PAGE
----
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September 4, 2007

Medium-term funding in short supply

by Gill Montia

Story link: Medium-term funding in short supply

UK banks seeking medium-term funding are facing interest rates that are at a ten-year high.

The London interbank offered rate (Libor) for three-month sterling has reached 6.74%, its highest level since December 1998.

The Libor is fixed on a daily basis by the British Bankers’ Association and reflects the interest rates at which banks offer to lend unsecured funds to other banks in the London wholesale money market.

As such, it is also a widely used benchmark for short-term interest rates.

Concerns about losses from US sub-prime mortgage investments have made banks reluctant to lend to each other for lengthy periods and have also increased the cost of borrowing.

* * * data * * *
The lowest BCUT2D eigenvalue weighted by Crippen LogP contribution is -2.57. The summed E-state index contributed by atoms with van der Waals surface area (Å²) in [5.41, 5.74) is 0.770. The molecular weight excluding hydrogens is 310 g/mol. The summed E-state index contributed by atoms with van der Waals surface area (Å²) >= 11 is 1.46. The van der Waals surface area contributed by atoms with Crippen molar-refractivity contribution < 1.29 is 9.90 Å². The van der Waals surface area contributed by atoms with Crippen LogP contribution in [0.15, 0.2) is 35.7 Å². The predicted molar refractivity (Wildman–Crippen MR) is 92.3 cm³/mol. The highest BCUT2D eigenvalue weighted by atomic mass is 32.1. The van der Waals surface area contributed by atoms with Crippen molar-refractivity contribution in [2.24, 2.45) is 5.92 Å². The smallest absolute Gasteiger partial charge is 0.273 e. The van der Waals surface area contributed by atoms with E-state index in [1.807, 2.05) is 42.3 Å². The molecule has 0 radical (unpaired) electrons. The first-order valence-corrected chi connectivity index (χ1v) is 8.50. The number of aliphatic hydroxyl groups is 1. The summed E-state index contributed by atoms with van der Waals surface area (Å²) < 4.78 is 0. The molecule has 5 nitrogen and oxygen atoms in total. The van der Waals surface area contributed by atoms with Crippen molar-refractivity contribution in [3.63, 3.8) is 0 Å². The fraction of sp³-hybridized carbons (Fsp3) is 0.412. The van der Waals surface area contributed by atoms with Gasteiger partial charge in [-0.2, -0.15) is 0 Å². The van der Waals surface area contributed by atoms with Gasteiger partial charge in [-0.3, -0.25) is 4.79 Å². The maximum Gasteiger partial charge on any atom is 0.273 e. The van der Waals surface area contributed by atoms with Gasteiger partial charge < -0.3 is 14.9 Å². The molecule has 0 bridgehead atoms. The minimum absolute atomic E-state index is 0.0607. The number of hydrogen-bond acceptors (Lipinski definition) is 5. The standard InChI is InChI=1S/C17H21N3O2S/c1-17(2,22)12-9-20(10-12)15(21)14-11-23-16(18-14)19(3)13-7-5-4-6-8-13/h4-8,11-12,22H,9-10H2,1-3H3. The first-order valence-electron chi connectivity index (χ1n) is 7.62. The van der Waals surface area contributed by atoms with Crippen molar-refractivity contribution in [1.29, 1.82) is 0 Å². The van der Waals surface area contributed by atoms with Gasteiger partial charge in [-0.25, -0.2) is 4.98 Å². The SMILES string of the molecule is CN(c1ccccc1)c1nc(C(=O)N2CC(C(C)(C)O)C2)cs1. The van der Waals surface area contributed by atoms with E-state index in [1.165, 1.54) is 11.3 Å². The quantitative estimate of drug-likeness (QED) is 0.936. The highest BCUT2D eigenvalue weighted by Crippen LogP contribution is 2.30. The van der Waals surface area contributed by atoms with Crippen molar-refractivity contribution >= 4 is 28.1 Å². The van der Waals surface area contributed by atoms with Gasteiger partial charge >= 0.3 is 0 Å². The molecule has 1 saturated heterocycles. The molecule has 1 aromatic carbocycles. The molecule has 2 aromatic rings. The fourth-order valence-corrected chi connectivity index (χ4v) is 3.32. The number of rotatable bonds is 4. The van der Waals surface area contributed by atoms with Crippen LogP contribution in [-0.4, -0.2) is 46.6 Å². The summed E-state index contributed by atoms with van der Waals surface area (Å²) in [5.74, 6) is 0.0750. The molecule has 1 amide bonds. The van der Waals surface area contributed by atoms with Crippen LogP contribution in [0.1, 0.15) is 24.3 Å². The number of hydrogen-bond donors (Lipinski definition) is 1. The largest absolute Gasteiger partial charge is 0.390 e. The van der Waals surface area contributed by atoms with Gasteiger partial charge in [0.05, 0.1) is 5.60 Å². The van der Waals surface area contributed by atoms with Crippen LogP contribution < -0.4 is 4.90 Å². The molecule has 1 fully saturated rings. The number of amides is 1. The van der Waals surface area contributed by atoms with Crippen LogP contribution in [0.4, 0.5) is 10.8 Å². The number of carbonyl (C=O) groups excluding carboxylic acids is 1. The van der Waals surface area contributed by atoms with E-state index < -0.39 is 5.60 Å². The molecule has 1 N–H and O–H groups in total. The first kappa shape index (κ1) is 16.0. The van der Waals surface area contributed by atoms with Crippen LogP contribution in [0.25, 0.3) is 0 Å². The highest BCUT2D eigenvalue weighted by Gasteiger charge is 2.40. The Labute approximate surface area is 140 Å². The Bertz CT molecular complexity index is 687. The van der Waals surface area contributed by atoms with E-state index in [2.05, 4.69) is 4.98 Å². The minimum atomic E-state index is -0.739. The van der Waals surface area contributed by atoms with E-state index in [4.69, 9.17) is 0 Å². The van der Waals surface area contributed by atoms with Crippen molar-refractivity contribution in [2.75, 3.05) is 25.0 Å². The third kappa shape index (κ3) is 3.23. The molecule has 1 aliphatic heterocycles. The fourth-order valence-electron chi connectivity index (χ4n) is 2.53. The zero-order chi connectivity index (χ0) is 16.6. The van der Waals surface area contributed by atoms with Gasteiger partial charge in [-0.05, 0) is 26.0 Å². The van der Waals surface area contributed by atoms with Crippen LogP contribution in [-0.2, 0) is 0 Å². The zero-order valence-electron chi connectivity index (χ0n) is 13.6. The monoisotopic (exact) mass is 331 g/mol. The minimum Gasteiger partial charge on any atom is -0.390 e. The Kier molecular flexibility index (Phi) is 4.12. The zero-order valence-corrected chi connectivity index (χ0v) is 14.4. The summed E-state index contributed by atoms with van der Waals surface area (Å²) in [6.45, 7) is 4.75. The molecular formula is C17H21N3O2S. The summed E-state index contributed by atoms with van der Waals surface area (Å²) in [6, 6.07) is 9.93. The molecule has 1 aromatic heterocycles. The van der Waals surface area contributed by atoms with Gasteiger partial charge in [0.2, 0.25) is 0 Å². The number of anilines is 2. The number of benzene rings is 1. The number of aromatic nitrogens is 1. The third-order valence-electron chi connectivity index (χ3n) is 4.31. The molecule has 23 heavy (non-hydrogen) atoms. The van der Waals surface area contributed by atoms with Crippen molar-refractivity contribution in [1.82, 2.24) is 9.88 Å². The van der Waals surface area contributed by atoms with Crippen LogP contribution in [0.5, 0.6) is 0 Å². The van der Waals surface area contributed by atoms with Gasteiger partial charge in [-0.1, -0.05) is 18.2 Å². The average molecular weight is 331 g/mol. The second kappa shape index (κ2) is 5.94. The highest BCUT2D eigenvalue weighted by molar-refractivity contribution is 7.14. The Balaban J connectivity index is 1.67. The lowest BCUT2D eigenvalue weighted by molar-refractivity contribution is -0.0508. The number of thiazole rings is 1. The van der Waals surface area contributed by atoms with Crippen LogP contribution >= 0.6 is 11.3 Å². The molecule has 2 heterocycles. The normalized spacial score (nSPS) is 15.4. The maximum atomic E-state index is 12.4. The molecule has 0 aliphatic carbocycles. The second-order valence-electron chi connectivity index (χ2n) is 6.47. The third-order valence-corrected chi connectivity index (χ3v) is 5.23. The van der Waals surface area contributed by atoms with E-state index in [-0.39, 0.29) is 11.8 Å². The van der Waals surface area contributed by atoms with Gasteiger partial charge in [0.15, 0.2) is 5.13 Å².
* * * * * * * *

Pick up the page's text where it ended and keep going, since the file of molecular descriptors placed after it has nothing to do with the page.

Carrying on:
Libor for three-month euro borrowing recently increased to 4.74% (the highest level since May 2001), and US dollar Libor has risen to 5.66%, a six-and-a-half year high.

City rumours suggest that sources of medium-term lending are drying up, although shorter-term lending is more widely available.

Barclays is reported to be paying 6.8% for three-month financing, a rate above the Bank of England’s 6.75% penalty rate to borrow sterling.

According to figures from the British Bankers Association, Barclays is also paying the highest rate for dollars and the second-highest rate for euros.

 

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